In my picture of myself as a modern mother of my generation, I was probably wearing a Wonder Woman cape. Well, underneath the cape was a woman with a constant flow of stress-related illnesses. I had colds, sinus infections, the flu every year, a stomach ulcer, IBS, anemia, and had tubal ligation surgery in 1983 that almost killed me when the doctor hit an artery.

On top of all of that, I had a series of whacky accidents. I totaled my car a half-mile from our house on December 24. No, it wasn’t icy; I just went off the one part of the beautiful country road–actually actually attempting to avoid an accident–and hit a cement culvert rather than just dirt. It caused my car to flip over, smashing it as it landed sideways across the two lane Virginia road. I had a serious neck injury and minor bruises. Angels were with me, truly, and I shall take this opportunity to remind everyone “seat belts save lives!” And, oh yes, you might want to know I was on my way to the DMV to get my driver’s license renewed.

Then there was the time I slipped on some soda that someone spilled on aisle 12 of the supermarket and I ended up with torn ligaments in my right knee and had to have knee surgery to repair the damage. (I sometimes told people it was a skiing accident since sliding down the aisle in the grocery store wasn’t nearly as fun to say.)

In the early 90s I began working at the University of Virginia. But the Wonder Woman cape offered no protection from several years of uterine problems. I ended up having a hysterectomy—the surgery complicated by a blood clot in my lung.

That was the old me.

So you can see, I was not the vibrantly healthy and happy dancing woman you know today! Why am I sharing this now? Because I don’t want any of you to attempt to take care of everyone else but yourself—the way I did then. The only way I felt I could get taken care of was through illnesses and accidents. It was TOTALLY subconscious.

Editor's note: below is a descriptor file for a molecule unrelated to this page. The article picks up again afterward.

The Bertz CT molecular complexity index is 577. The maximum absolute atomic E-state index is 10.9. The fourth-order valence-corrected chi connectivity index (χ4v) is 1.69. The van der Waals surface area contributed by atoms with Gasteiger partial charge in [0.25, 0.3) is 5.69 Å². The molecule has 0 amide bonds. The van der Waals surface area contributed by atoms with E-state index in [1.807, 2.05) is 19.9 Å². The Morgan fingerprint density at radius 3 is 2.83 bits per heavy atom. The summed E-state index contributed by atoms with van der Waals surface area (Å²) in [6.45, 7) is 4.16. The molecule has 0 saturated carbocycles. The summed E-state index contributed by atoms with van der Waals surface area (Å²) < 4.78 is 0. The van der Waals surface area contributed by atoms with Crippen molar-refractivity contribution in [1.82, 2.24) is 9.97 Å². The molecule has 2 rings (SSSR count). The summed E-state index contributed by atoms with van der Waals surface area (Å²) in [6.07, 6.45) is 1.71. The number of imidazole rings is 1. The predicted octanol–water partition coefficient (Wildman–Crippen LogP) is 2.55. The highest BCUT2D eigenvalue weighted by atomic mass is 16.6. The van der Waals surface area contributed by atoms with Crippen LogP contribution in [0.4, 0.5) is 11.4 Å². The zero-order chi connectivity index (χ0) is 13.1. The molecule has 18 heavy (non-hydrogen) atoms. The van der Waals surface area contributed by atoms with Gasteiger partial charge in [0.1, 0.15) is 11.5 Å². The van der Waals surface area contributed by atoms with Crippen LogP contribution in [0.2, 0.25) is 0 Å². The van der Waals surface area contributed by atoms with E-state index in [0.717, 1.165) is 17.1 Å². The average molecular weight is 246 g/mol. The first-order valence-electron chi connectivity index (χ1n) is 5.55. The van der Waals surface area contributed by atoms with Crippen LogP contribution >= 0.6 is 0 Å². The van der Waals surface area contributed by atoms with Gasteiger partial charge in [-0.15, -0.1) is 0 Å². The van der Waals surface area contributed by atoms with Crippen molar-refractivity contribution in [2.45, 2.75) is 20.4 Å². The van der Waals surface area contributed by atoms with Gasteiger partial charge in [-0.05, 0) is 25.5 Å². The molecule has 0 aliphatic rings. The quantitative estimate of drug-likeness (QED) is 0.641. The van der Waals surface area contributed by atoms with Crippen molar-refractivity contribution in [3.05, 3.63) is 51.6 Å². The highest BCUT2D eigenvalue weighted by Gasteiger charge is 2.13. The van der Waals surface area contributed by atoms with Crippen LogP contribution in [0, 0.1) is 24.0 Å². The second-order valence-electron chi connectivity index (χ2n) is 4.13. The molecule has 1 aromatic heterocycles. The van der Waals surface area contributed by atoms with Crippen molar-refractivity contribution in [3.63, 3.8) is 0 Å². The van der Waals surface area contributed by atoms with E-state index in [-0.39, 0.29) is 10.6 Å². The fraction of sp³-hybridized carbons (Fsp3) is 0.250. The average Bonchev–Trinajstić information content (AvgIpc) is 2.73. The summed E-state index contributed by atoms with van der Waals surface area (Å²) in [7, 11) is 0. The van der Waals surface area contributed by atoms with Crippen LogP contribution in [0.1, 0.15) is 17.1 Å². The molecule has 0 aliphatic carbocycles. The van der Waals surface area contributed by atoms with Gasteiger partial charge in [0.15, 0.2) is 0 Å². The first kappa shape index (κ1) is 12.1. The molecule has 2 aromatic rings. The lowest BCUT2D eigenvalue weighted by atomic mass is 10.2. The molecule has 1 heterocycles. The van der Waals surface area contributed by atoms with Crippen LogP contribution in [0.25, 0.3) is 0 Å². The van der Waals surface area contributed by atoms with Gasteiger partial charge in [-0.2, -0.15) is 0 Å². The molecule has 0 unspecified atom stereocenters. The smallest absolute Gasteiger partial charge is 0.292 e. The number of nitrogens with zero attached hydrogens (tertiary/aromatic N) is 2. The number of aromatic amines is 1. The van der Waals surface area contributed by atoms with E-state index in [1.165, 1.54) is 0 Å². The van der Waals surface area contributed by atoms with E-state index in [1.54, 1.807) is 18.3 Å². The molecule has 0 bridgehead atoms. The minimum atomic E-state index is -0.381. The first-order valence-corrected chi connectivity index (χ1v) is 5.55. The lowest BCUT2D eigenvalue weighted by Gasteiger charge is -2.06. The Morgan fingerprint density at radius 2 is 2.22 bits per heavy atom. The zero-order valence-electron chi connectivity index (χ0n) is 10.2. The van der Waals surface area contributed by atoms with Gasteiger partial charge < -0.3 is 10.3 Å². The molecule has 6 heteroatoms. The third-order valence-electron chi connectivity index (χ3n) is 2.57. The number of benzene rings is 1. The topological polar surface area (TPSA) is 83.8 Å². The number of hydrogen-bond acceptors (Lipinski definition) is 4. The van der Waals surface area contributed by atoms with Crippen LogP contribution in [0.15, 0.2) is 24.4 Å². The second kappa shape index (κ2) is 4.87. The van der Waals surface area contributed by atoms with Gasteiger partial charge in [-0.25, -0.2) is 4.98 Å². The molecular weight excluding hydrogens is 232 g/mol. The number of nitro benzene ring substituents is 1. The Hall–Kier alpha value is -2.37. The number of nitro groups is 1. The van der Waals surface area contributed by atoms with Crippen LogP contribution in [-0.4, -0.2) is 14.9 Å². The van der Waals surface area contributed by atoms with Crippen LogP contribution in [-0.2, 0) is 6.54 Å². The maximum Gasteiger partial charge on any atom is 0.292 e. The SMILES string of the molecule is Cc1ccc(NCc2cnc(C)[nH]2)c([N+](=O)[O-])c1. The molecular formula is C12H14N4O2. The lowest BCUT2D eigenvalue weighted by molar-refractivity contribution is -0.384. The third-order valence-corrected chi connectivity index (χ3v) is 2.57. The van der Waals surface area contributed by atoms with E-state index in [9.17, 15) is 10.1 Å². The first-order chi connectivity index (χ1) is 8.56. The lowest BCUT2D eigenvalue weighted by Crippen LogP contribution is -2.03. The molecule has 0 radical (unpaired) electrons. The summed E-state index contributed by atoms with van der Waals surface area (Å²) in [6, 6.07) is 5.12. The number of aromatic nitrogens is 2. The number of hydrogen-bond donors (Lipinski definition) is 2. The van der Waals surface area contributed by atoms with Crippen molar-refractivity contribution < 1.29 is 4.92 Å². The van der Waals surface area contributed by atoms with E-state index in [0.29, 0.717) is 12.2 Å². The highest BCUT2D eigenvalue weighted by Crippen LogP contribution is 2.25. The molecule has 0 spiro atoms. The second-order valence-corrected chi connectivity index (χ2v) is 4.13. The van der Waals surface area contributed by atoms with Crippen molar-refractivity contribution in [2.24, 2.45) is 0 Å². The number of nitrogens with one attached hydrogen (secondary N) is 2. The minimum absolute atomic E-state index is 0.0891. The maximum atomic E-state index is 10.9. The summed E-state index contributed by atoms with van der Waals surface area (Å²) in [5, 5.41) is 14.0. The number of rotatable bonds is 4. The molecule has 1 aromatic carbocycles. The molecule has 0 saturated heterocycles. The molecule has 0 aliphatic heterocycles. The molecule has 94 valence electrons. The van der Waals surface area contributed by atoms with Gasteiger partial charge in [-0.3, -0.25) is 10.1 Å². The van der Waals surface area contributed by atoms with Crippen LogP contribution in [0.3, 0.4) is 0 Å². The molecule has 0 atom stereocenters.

Feeling in a rather reflective mood lately, I just wanted to let you know my wellness path had quite a few twists and turns (think knee twisting and a car turning over) and your path may have had–or be having–some bumps too.

The list I made in 1985 was a pretty wise one! In fact, I just realized that although I didn’t write that book back then, much of it was poured into my fourth book, Wellness Wisdom: 31 Ways to Nourish Your Mind, Body, & Spirit (2007, 2009).

So, here’s the list of the 14 things I wrote on the yellow construction paper on January 26, 1985 along with my comments from today in italics.

1. Think positive ~ I still do this but would add a note of how important it is to also honor the painful feelings first and then letting them go and THEN thinking positive. I used to skip that other part—and the pain had to go somewhere–for me, it got stuck in my uterus . . .)

2. Meditate and pray ~ Today I would move this to number 1.

3. Eat well ~ But of course.

4. Take iron

5. B-complex

6. C

7. Multi-vit    ~  4 – 7 cracked me up, as I am the vitamin taking (and selling) queen! Nine years ago I wisely partnered with a top-rated global nutrition company, USANA Health Sciences, and now I share these supplements with those who are a good match for them. I am a good match—as my last 9 years have been my healthiest years ever!

8. Sit ups  ~ I haven’t done sit ups in years! But I “play” with my abdominal and core muscles all the time through my Nia practice. It’s much more fun than sit ups.